Inauguration Day, a time for the country to come together and begin healing the wounds of a divisive election. Although I didn't vote for the man, I'm still big enough to send a shout-out to my fellow Americans who did. Straight from my heart, I'll be playing this for all day for all the Bush supporters out there. Appropriately enough, it's by a band from Texas. So here it is, with my sincerest wishes: The Dicks "I Hope You Get Drafted."

Free Toronto.

The Globe and Mail's Carl "I'm not a Beach Boy" Wilson wrote recently about the free music scene up in the Great White North, and in particular the Association of Improvising Musicians [of] Toronto, or AIMT. More on AIMT here. We'll take them at their word that the Tontono improv scene is "burgeoning."

Wednesday, January 19, 2005

Make the Music Go Pop

The Pop Group: post-punkers who took the Gang of Four's angular funk, abrasive textures, and radical politics even farther out. I'm not saying they were better (they weren't), but The Pop Group's extremist approach created some jaw-dropping music. Their willingness to let On-U Sound dub guru Adrian Sherwood fuck with their songs made for a fascinating debut, but alienated many of their punk fans. If they had played it straight, they coulda been contenders but instead the band (and related side projects) stubbornly followed their nose wherever it led and left a messy-but-provocative body of work. Not a bad way to go. They've been ripped off by countless DFA-style bands in recent years, but the group's albums remain sadly out of print. In fact, their second release has never even made it to CD! So visit this fine homage site and check out the MP3 blog while you're at it. New selections are added frequently but don't stay up very long. Start now and in few weeks you'll have your own killer Pop Comp. You'll be the envy of Bedford Ave (circa 2003).

I Waste Time So You Don't Have To

The new Sleater-Kinney album is slated to be released by Sub Pop on May 24th. You'd think there'd be much murmuring around the web about the new songs, new direction, etc but information is surprisingly scarce. So here's a compendium of what I've been able to track down so far.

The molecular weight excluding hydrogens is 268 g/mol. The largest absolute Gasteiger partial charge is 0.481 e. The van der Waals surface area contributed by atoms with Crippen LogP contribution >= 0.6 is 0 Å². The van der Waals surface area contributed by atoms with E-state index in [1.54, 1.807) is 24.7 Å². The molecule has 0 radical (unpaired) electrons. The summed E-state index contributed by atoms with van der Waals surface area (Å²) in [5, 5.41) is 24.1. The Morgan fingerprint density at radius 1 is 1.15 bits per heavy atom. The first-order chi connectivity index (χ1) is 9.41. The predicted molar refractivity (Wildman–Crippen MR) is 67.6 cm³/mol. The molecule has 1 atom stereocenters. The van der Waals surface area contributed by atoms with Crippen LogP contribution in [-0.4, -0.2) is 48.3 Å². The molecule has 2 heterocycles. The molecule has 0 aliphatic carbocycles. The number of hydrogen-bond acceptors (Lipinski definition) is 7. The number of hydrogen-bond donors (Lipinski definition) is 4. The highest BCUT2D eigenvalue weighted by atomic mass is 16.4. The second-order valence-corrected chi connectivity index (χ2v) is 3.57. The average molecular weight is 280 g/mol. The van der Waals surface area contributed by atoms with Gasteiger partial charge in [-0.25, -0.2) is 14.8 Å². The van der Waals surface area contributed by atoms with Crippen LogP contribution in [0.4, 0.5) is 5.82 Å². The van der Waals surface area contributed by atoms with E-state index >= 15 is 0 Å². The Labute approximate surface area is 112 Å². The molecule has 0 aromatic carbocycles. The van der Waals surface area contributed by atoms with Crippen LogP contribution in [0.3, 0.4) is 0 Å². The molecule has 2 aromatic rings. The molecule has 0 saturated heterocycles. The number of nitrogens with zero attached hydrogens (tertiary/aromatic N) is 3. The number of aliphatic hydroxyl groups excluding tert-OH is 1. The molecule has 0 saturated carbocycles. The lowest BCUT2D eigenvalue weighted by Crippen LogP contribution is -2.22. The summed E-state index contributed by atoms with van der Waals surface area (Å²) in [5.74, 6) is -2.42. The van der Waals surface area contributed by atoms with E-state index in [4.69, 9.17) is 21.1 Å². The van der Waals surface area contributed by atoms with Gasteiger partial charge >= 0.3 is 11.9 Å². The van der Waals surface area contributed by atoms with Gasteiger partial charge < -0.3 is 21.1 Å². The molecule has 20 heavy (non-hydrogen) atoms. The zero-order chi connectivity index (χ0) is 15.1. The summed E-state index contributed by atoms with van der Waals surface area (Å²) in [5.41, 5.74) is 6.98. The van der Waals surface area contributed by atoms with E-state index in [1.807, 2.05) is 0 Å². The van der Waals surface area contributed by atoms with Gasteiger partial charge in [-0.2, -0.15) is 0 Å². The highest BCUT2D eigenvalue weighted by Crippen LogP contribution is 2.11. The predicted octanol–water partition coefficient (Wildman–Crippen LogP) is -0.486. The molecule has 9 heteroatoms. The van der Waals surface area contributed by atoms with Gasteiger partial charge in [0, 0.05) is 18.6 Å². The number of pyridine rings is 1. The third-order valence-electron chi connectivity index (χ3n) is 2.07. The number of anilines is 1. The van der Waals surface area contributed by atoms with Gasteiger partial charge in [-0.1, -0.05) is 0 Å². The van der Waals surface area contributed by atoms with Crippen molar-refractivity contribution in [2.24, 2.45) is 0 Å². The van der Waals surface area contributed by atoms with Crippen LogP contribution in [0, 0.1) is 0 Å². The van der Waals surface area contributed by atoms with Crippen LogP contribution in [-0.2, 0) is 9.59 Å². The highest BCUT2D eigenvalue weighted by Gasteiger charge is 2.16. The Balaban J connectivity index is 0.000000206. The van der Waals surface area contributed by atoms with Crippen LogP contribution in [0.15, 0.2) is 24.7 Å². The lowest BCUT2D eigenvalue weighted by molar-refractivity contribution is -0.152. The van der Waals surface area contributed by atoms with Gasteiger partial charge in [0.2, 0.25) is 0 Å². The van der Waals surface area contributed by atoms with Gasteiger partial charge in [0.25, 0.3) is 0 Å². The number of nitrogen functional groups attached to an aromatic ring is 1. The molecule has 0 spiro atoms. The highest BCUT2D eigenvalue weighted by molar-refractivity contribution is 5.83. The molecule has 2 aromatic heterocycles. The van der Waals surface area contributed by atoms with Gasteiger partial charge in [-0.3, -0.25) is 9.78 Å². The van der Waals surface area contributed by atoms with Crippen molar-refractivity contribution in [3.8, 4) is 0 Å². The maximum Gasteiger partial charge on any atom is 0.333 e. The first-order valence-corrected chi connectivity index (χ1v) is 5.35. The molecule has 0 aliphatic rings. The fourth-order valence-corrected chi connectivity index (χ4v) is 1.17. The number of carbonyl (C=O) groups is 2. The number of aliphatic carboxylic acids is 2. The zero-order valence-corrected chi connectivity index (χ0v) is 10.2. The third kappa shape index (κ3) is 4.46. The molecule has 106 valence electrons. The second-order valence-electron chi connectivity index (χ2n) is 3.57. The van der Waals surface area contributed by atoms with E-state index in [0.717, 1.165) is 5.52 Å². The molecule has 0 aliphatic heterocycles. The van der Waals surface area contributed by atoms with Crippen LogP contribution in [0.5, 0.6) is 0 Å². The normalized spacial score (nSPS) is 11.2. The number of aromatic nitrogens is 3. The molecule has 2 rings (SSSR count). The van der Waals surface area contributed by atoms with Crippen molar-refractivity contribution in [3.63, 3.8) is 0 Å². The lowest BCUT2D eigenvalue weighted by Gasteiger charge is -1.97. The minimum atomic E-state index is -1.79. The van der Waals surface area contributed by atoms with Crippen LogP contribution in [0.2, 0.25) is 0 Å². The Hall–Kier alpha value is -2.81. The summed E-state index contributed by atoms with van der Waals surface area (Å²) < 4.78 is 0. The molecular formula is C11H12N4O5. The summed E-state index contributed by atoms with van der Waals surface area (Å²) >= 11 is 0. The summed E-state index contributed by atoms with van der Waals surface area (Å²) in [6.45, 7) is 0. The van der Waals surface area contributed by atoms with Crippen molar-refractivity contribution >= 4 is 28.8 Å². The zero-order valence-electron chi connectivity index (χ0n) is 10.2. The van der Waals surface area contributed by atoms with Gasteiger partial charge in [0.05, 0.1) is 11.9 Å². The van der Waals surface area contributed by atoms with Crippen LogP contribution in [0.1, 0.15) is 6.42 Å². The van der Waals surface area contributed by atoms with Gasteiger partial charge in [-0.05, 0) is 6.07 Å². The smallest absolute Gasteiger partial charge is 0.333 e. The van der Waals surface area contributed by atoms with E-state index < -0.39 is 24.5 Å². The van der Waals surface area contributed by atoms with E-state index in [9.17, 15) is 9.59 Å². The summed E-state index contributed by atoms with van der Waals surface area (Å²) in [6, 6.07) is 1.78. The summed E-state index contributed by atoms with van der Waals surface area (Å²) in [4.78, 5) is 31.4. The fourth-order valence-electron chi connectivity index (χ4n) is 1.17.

Punknews was the first to break the tracklist and announce the title: Moonless. A fine title. Several days later, Pitchfork announced the same tracklist but a different title: The Woods. A less fine title. The only person on the web who claims to have heard the album is Matos, who lists the title as: Entertain. A not fine title. He ranks the album as the third best of 2005 and says it sounds very different from their past releases, more murky and garage. OK, except what exactly did he hear since the band just finished mastering the album today? Maybe we should just take our info straight from the group. Here's an interview with Corin Tucker discussing their new music - it was conducted just as the band wrapped recording at the end of December. More to follow as it surfaces.

Monday, January 17, 2005

V.D. on the Dance Floor

Curious about the new Beck album? You can hardly be blamed for stifling a yawn after the smug and empty dance floor pantamime of Midnight Vultures and the sincerely sad sack but deadly dull acoustic outpourings of Sea Change. Still, this is the guy who made Mellow Gold, Odelay, and One Foot in the Grave and he may still be capable of rescuing his head from the clutches of his asshole. So if you care to preview this as-yet-untitled opus before it's officially released in April -- check out this site which has leaked the entire thing in convenient mp3s. Just don't say who sent ya.

Thursday, January 13, 2005

Congratulations, you are now

Not sure this is worth comment, but the [ shudder ] Pitchfork redesign is up and running. See also the editor's introductory letter, concerning "indie purist issues."

In which a former Blast First intern explains it all for you.

SFJ appears to have woken from his '05 slumber all funky fresh dressed, ready to party. You'll want to read this, at least, and then find your way all down the line. He also posts a correction to this -- his part begins on page 144 -- and to which we linked earlier.

We get it. You are cooler, better read, and take better pictures than us. We hate you. More downloads please.

Wednesday, January 12, 2005

You Think You Got Trouble

Do you remember the excellent Infinite Zero reissue label started in the '90s by Henry Rollins and Rick Rubin? It featured some great titles including the first three Gang of Four cds (all with bonus eps), early Devo, The Monks, Tom Verlaine, and the prime movers of the Washington DC go-go scene... Trouble Funk.

Infinite Zero was too cool to last and all those CDs are out of print and fetching staggering eBay sums. I was always curious about Trouble Funk but by the time my curiosity traveled down to my wallet, it was too late. But wait. The estimable Mr. Rollins has just started a new reissue label under his 2.13.61 umbrella and its first release collects both of Infinite Zero's Trouble Funk reissues. This generous two-fer gives you "Live" and "Early Singles" for -- check this out -- $10. A seriously righteous bargain. One dollar from every sale even goes to charity.

Both reissues got raves at the time and are highly touted by the good people at AMG. Here are more details about this fine enterprise.

I got a little problem with you not calling me.

There's of all things a quaint O.D.B. tale in The New Yorker's Talk of the Town this week. Well, quaint for the surviving Russell, anyway.